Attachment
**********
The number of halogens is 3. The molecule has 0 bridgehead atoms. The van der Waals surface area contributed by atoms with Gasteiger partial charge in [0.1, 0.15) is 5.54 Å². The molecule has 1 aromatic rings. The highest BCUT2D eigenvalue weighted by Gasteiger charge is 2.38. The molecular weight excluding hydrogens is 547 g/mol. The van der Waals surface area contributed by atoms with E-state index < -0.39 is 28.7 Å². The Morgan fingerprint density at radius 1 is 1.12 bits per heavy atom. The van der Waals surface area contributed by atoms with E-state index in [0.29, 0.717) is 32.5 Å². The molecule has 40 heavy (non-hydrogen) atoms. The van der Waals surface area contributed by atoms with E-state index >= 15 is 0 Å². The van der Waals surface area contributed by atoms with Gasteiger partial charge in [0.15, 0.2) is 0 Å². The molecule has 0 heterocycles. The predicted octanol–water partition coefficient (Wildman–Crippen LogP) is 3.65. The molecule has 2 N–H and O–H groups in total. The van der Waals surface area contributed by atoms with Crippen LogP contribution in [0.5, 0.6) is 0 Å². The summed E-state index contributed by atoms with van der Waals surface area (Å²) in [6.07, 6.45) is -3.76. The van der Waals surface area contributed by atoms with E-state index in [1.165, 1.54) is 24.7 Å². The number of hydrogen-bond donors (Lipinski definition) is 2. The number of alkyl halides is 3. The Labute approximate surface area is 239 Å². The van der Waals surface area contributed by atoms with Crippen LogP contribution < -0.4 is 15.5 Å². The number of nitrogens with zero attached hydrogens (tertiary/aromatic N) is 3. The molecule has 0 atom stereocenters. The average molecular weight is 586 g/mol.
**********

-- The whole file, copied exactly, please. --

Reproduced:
The number of halogens is 3. The molecule has 0 bridgehead atoms. The van der Waals surface area contributed by atoms with Gasteiger partial charge in [0.1, 0.15) is 5.54 Å². The molecule has 1 aromatic rings. The highest BCUT2D eigenvalue weighted by Gasteiger charge is 2.38. The molecular weight excluding hydrogens is 547 g/mol. The van der Waals surface area contributed by atoms with E-state index < -0.39 is 28.7 Å². The Morgan fingerprint density at radius 1 is 1.12 bits per heavy atom. The van der Waals surface area contributed by atoms with E-state index in [0.29, 0.717) is 32.5 Å². The molecule has 40 heavy (non-hydrogen) atoms. The van der Waals surface area contributed by atoms with E-state index >= 15 is 0 Å². The van der Waals surface area contributed by atoms with Gasteiger partial charge in [0.15, 0.2) is 0 Å². The molecule has 0 heterocycles. The predicted octanol–water partition coefficient (Wildman–Crippen LogP) is 3.65. The molecule has 2 N–H and O–H groups in total. The van der Waals surface area contributed by atoms with Crippen LogP contribution in [0.5, 0.6) is 0 Å². The summed E-state index contributed by atoms with van der Waals surface area (Å²) in [6.07, 6.45) is -3.76. The van der Waals surface area contributed by atoms with E-state index in [1.165, 1.54) is 24.7 Å². The number of hydrogen-bond donors (Lipinski definition) is 2. The number of alkyl halides is 3. The Labute approximate surface area is 239 Å². The van der Waals surface area contributed by atoms with Crippen LogP contribution < -0.4 is 15.5 Å². The number of nitrogens with zero attached hydrogens (tertiary/aromatic N) is 3. The molecule has 0 atom stereocenters. The average molecular weight is 586 g/mol.